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Thermography: a tool for retrofit of traditional buildings

8 June 2017 | Insight Paper

Thermography is a non-destructive method of assessing the thermal performance of buildings. This can be an especially valuable tool for professionals working with traditional buildings, who often face conflicting requirements to improve energy performance and reduce carbon emissions at the same time as protecting the historic building fabric.

Dr Jo Atkinson from the Carbon Trust describes how the technology can be used effectively to reduce energy costs and improve thermal comfort for occupants.

 

Figure 1 - thermal image

What is thermography?

Thermography is a visual method of illustrating invisible heat energy. This is typically captured using an infrared camera, which displays a map of the temperature variations emitted by all objects with a surface temperature above absolute zero (-273°C).

Objects are then illustrated as thermal patterns, using different colours or shades of grey depending on the palette selected. The thermal patterns illustrate the variations of heat energy being emitted from the surface of the object.

The subsequent interpretation of the thermal patterns requires an understanding of the environmental conditions at the time of capturing the image, as well as surface characteristics of the materials being viewed.

Emissivity (an object’s ability to emit infrared radiation) and reflectivity (the property of reflecting radiation) are the two characteristics of materials which determine how reliable the thermal pattern is in the image. Materials with high emissivity have a low reflectivity and vice versa.

Only materials with a high emissivity provide a reliable reading. This is because materials with a low emissivity have a tendency to reflect the temperature of surrounding objects.

Typically, materials such as bricks and plaster have a high emissivity, whilst metals and glass have a low emissivity. Given that the fabric of many older buildings will be made up from predominantly high emissivity materials, thermography can be a really useful tool for assessing the fabric of new and existing buildings, in particular retrofitted energy efficiency interventions.

Thermography as a retrofit tool

The main advantage of using thermography as a tool is that you can see what is going on under the skin of a building without having to take it apart. Having the ability to see invisible heat energy provides valuable data for assessing thermal performance.

Quantitative thermographic assessments of heat loss require precise climatic conditions, which rarely occur, particularly in external environments. As a result, typically only qualitative thermographic building surveys provide robust and reliable data.

Qualitative thermographic building surveys can provide many useful insights, such as: the effectiveness of insulation as a barrier to heat loss; occurrences of thermal bridging; sources of air-leakage; moisture and damp; and hidden components, such as pipes and wall ties.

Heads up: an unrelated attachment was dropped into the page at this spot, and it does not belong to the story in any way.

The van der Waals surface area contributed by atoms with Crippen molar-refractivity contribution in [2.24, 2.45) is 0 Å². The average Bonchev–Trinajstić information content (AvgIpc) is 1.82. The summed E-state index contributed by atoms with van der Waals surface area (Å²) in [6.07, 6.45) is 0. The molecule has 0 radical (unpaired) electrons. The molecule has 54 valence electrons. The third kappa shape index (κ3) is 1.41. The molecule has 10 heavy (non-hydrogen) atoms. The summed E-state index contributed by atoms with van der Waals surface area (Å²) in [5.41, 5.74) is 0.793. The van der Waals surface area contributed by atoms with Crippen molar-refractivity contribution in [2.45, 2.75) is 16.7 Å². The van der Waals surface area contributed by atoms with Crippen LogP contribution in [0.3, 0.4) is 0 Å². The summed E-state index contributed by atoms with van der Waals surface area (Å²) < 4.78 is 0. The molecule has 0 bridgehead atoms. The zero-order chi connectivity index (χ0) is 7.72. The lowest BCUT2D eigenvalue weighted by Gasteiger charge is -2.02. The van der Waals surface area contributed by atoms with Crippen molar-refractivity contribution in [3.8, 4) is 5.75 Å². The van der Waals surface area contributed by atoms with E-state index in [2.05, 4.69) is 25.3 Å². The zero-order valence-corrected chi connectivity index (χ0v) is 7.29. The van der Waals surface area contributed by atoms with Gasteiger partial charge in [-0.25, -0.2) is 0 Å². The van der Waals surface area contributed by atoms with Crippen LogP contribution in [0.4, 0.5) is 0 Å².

There is a clear benefit to using non-destructive infrared thermography in traditional buildings. For example, intrusive investigations – drilling holes or dismantling construction elements – would otherwise be required to identify missing insulation and the location of thermal bridges. Furthermore, air leakage tests only identify that there is air infiltration, not its location. And moisture and damp often goes unnoticed until it appears on the surface.

However, being able to achieve robust and reliable results from qualitative thermography requires professional training and certain environmental conditions to be achieved at the time of the survey.

Getting the most out of thermography

Being able to use an infrared camera and accompanying software, as well as understanding and interpreting thermal images, requires a suitable level of knowledge and experience about the survey process and the building being assessed.

The correct survey process includes ensuring that the current environmental conditions are suitable, as this will maximise the accuracy of the data being collected. Although camera technology has improved over the years, along with the process itself, results still depends on the type of building fabric being surveyed. Therefore having knowledge and experience about building materials and construction methods are an essential prerequisite for a successful survey.

The criteria for the environmental conditions also vary depending on whether an internal or external thermographic survey is required. The latter is more challenging. For example, external surveys require: no solar radiation on the surface before and during the survey; no precipitation before and during the survey; a temperature difference between the inside and outside the building of at least 5°C – more commonly 10°C – is recommended; and wind speeds of no more than 10 meters per second (m/s), or preferably 6 m/s are recommended. And the length of time with no solar radiation and precipitation prior to undertaking a survey depend on the absorptance (the effectiveness of absorbing heat energy) of the building material.

To overcome the need to avoid solar radiation, many experts currently recommend undertaking thermographic surveys in the dark, although others suggest that a cold overcast day is sufficient. It is also often advocated that thermographic surveys should only be undertaken in the winter, which could be a significant limitation to its use.

However, in my previous work I have achieved reliable results to identify thermal bridging using thermography during the early hours of the morning during the summer. The most important consideration is taking due account of the environmental conditions during interpretation.